These words often seem to be spoken in a spirit of defensiveness. People who say this often feel under attack from either real or perceived antagonists that they feel are too legalistic. They are usually very afraid that they might be sucked into legalistic thinking themselves and so they seem to be using this mantra as some sort of defense against getting too close to perfectionism. But as I have found a number of times, issues that only appear to have two options are often missing the real point altogether. And this may certainly be one of those issues I believe.

Recently I have decided to follow the assumed logic behind this statement without giving in to the temptation to paint someone in the extreme who thinks differently than I do. So if I were to believe that a person simply cannot stop sinning even though they claim to have Jesus in their heart and be born again, what would that really look like?

One problem that seems to jump out from the very beginning is that if I insist that I cannot quite sinning due to my fallen, human nature, then by logical implication I have to be also arguing that Jesus is not strong enough to accomplish this freedom in my life. I am claiming that the power of sin is greater than the power of God to transform my heart, my attitudes and the way I treat others completely. That seems like a rather hazardous conclusion to me.

Another issue that comes to mind is that sin fundamentally is disloyalty to God. So if I insist that I will not be able to stop sinning until Jesus comes I am also saying that I will continue to have a treasonous heart until that point in my life. On this point I will agree that everyone is handicapped with sinful flesh that is inescapable until we can be delivered on the day of resurrection. But on this point the Bible is very clear that I am to die to myself and my sinful “old man”, even on a daily basis. It is my flesh that stirs up all the desires to sin and rebel against the authority of God in my soul and I need to crucify that part of me every time it tries to assert itself.

But if I maintain the belief that it is impossible for me to stop sinning before Jesus comes, then it seems that I may be giving my flesh a loophole through which it can assert its defiance of Jesus' authority in my life. This kind of thinking seems to not only be very hazardous for my spiritual health but possibly could be a fatal flaw in my theology that could allow my flesh to eventually expel the presence of Jesus from my life altogether. And while this is certainly far from the desire of anyone using this argument, the enormous deceitfulness of sin may be able to utilize this belief as something of a Trojan Horse to deceive me into believing that I can tolerate some level of treason in my heart while still being safe for God to save me in heaven.

I can see where much of our conflict arises because it is still not clear at all what we mean by sin most of the time. If we are talking about behavior and acts of trespass against others or even mistakes, then it is easy to see why a person could have a difficult time believing that we will be “perfect” at some point in this life. But if sin is really much deeper than that, along the line of intentional resistance to the Spirit of God and His convictions in my heart, then it might be very dangerous to teach and promote that it is impossible to be free from sin before Jesus comes. So one of the biggest underlying problems in this discussion is to determine what we really mean by sin.

I have absolutely no desire to get back into the bondage of legalism again or to encourage anyone else to get sucked into that either. But neither do I want to get caught in the trap of subtle deceptions that will betray my heart to the evil one without my even realizing what I am doing. Sin is much more about what is going on at the heart level than it is about bad behavior or mistakes that I make. Those are really along the line of symptoms which will disappear on their own if the root causes are dealt with. At its core, the most accurate and pointed definitions of sin is selfishness and pride.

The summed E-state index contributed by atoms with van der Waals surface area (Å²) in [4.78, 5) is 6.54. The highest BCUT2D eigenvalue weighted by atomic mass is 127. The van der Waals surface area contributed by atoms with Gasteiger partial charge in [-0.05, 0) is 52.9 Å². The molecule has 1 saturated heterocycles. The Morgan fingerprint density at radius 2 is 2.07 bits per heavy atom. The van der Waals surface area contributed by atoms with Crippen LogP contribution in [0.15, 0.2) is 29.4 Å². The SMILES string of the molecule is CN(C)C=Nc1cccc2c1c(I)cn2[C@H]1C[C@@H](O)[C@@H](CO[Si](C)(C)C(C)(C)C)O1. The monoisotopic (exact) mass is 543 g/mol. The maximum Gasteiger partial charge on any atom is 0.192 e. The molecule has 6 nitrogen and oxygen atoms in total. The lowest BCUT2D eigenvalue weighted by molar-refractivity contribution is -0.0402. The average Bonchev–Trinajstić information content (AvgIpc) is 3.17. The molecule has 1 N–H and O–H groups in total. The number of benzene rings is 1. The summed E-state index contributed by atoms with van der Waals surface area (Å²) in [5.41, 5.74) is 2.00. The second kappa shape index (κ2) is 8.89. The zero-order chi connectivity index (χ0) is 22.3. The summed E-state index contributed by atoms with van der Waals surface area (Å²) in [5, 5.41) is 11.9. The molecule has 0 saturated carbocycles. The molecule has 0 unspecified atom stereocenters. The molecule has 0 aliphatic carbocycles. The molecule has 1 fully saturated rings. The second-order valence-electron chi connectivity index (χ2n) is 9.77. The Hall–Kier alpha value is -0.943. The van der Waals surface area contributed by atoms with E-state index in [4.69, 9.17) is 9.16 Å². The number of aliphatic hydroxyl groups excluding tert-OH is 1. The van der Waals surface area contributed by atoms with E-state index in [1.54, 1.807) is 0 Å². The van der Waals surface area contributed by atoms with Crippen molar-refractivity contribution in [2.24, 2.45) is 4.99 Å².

This is why I sense that we cannot be comfortable with the argument that no one can quit sinning until Jesus comes. For to subscribe to that belief is to leave a door open, no matter how small, for the enemy to enter and operate clandestinely in my heart. I realize that the typical alternatives to legalism and perfectionism are not the right answers to this issue, but that does not make us any more safe. The real solution is total submission to the radical transforming process of the Spirit in our lives to free us from all rebellion and treason against God's authority, all selfishness and all pride.

Real freedom from sin is not something unattainable in this life. It is certainly not something we can accomplish by trying harder or focusing on our own perfection. And it is also true that the very people who are the most free of sin are the least likely to think that about themselves. For the closer one gets to the perfect example of Jesus, the ultimate demonstration of love, compassion, goodness, kindness and justice, the more one will see their own faults, weaknesses and imperfections. This will always lead them to doubt their own perfection and rightly so. But at the same time they must not get sucked into the trap of doubting the ability of God to transform them thoroughly in spite of what they think they see in themselves. They are to trust implicitly in the perfection of Jesus which includes His claim that He will completely save them from the power of sin in their lives.

So the real issue in this discussion appears to be not so much the point of sinning or not sinning itself but the dangerous underlying assumptions that it betrays. Are we willing to believe that God can do in us what appears to us to be impossible? According to the book of Hebrews that is the description of what is labeled faith and is what was demonstrated in Abraham's example. He believed that God could do what was humanly impossible and that belief was accounted to him as righteousness. And Abraham is given to us as one of the best examples of faith because of this.